HBO's `Inventors' Specials' Mix Science, Entertainment

By McAlister, Nancy | The Florida Times Union, October 12, 1998 | Go to article overview

HBO's `Inventors' Specials' Mix Science, Entertainment


McAlister, Nancy, The Florida Times Union


Proving that it's possible to mix science and entertainment, The

Inventors' Specials are also evidence of HBO's continued good

intentions in the realm of family entertainment.

Like the acclaimed Composers' Specials that ran for several

years on the pay network, this new incarnation tells the story

of an inventor through an encounter with a young person who

influences his or her work. The idea is to open up the world of

science and art to youngsters through imaginative storytelling

and lofty production values.

Edison: The Wizard of Light (7 tonight) tells the story of the

famous American researcher whose three primary inventions -- the

phonograph, a practical incandescent light and electric system,

and a moving picture camera -- helped found giant industries

that would change life forever.

The self-educated, rough-hewn Thomas Alva Edison (1847-1931) is

considered one of the most colorful personalities of the late

19th and early 20th centuries.

When the narrative begins, it's 1931 in New York and Jack

Maloney (Jesse Collins) looks back fondly on his boyhood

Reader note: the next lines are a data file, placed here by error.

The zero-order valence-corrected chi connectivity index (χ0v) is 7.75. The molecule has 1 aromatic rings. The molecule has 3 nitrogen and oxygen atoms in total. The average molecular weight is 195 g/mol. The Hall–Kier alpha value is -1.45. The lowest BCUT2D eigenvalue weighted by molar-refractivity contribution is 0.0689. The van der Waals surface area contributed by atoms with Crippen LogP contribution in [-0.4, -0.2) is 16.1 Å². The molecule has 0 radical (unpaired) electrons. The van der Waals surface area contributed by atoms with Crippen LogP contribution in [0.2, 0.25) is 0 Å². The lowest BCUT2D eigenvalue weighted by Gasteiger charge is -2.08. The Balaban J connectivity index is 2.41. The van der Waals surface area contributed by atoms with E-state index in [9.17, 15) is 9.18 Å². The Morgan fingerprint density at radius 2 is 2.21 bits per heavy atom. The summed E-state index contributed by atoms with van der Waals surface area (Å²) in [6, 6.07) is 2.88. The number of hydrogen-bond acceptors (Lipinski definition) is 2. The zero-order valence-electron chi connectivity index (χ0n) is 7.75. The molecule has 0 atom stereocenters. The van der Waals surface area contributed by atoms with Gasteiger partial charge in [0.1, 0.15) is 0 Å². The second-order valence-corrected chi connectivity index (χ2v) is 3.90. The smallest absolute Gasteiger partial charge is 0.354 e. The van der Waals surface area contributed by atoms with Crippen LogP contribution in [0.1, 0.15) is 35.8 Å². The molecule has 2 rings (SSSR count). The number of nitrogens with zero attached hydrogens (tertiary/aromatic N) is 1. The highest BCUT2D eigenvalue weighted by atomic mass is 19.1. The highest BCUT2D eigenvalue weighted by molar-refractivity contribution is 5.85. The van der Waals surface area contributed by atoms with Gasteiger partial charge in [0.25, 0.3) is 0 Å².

friendship and apprenticeship with the pioneer industrialist.

Edison, the seventh and last child in his family, was

homeschooled by his mother, a former teacher, and received a

primer on physics when he was 9. He received his first patent at

age 22.

In The Wizard of Light, the two main characters meet when

young orphan Jack (Michael Suchanek) is found hiding in Edison's

workshop, where he has taken refuge from police and the

orphanage director. The inventor (Kenneth Welsh) takes him in at

his West Orange, N.J., laboratory, providing the youngster with

quality time he's never before experienced with an adult. One of

his projects is to work on Edison's Kinetoscope, a moving

picture camera.

As counterpoint to Jack's exuberance is his mentor's own

personal life. Edison's workaholic tendencies have come at the

expense of family. Later in life, the inventor realizes just how

important that is. In reality, Edison was married twice and had

three children by both of his wives.

Wizard of Light is a light diversion with information value.

While adult-oriented programming still occupies the bulk of

HBO's channel lineup, the pay service has announced plans to go

deeper in another direction next year. HBO Family, a 24-hour

channel dedicated exclusively to family entertainment since its

1996 debut, has announced plans for its largest commitment to

original fare starting in February 1999.

A Media One spokesman said the company will continue to look at

the new service for possible addition to its program lineup.

Among the original series are:

A Little Curious -- an animated series for preschool children

brings to life inanimate objects such as Bob the Ball and the

Shoe Family.

Crashbox -- an after-school weekday show featuring Jerry

Stiller as the voice of the host and a format that challenges

kids with fast-paced games about history, math, spelling,

grammar, culture and vocabulary.

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HBO's `Inventors' Specials' Mix Science, Entertainment
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